Third-party panel to evaluate stock-buy plan

Internet shopping mall Rakuten has no plans to acquire a majority share in TBS, it said in a questionnaire submitted to the Japanese broadcaster.

In replying to 70 questions asked by TBS, Rakuten said it wants to promote content online and otherwise maximize synergies between the two companies’ core businesses — broadcasting and Web-based marketing.

Rakuten also assured its putative partner that it will “not engage in abusive purchases (of TBS shares) and will increase its holdings in accordance with procedures laid down by TBS.”

TBS did not release the full text of Rakuten’s replies, since they contain confidential corporate information.

In March, Rakuten signaled its intention of increasing its TBS stake from 19% to 20%, a move that would allow the Internet powerhouse to include the broadcaster in its consolidated account, while increasing its influence over TBS’s corporate governance.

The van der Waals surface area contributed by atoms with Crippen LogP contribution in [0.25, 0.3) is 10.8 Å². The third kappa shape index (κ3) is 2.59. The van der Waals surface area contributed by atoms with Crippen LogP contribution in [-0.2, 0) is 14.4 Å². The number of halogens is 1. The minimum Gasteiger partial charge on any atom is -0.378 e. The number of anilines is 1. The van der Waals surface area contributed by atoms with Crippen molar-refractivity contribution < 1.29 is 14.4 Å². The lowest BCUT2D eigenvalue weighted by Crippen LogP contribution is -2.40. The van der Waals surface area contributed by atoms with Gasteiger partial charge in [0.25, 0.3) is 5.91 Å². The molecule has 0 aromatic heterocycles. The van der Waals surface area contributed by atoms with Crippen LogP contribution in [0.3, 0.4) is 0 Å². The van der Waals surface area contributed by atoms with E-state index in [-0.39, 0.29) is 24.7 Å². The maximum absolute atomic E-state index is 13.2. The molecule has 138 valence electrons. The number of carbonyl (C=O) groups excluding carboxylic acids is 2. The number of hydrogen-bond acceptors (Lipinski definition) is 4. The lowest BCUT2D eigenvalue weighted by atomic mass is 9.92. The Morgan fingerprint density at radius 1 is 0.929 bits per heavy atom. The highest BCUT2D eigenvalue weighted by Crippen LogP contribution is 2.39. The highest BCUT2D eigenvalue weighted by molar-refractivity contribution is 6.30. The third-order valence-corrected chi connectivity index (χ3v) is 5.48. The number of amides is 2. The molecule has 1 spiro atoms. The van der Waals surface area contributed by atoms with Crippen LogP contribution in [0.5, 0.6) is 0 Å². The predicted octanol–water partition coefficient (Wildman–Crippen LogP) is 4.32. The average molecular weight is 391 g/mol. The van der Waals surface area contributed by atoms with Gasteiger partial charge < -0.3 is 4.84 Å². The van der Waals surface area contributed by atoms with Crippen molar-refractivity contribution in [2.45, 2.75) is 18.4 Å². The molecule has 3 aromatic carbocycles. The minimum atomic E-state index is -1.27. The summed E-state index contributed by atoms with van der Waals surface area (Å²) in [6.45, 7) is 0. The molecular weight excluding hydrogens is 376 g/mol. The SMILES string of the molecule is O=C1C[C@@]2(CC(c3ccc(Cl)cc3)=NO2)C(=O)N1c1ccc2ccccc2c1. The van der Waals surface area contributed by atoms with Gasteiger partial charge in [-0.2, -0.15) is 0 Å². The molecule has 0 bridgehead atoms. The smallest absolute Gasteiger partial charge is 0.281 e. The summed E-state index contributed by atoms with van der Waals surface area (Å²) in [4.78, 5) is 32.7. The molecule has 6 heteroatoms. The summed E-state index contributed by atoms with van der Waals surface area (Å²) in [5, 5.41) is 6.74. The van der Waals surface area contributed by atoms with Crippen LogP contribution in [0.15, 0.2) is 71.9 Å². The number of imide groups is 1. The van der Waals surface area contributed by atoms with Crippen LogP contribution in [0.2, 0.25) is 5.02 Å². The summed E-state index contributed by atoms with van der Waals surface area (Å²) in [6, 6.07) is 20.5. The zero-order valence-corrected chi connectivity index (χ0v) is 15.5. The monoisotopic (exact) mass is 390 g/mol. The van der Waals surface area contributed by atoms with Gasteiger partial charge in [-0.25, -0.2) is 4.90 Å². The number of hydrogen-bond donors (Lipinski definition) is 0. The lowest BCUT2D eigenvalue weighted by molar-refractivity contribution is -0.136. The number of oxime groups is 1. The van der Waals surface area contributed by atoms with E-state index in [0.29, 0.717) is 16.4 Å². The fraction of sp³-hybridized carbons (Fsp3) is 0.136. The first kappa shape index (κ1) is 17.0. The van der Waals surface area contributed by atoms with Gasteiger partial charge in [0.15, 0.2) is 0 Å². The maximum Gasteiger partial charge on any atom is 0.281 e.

TBS has indicated that if Rakuten one-sidedly takes such a step, the web will unleash a poison-pill defense of issuing equity warrants, while enlisting the support of the stable shareholders who hold nearly 60% of TBS stock.

On April 27, a third-party panel convened to evaluate Rakuten’s stock-buy plan. If the panel decides that Rakuten’s bid to boost its stake in TBS to 20% and over is “abusive,” it will give the web the greenlight to active poison-pill measures. Also, TBS sent a questionnaire to Rakuten asking its potential partner to clarify its intentions.

While the panel deliberates, Rakuten has promised to refrain from TBS stock purchases. If the panel rules against Rakuten, however, Rakuten is likely to go to the courts while continuing its attempts to lobby TBS shareholders for support.

The bad blood between the two companies can be traced back to Rakuten’s massive buy of TBS shares in October 2005, which the broadcaster regarded as a hostile takeover bid — and resisted fiercely. Ever since, Rakuten has been pushing for partnership talks, while TBS has demanded that Rakuten first unload its TBS shares before such talks begin.

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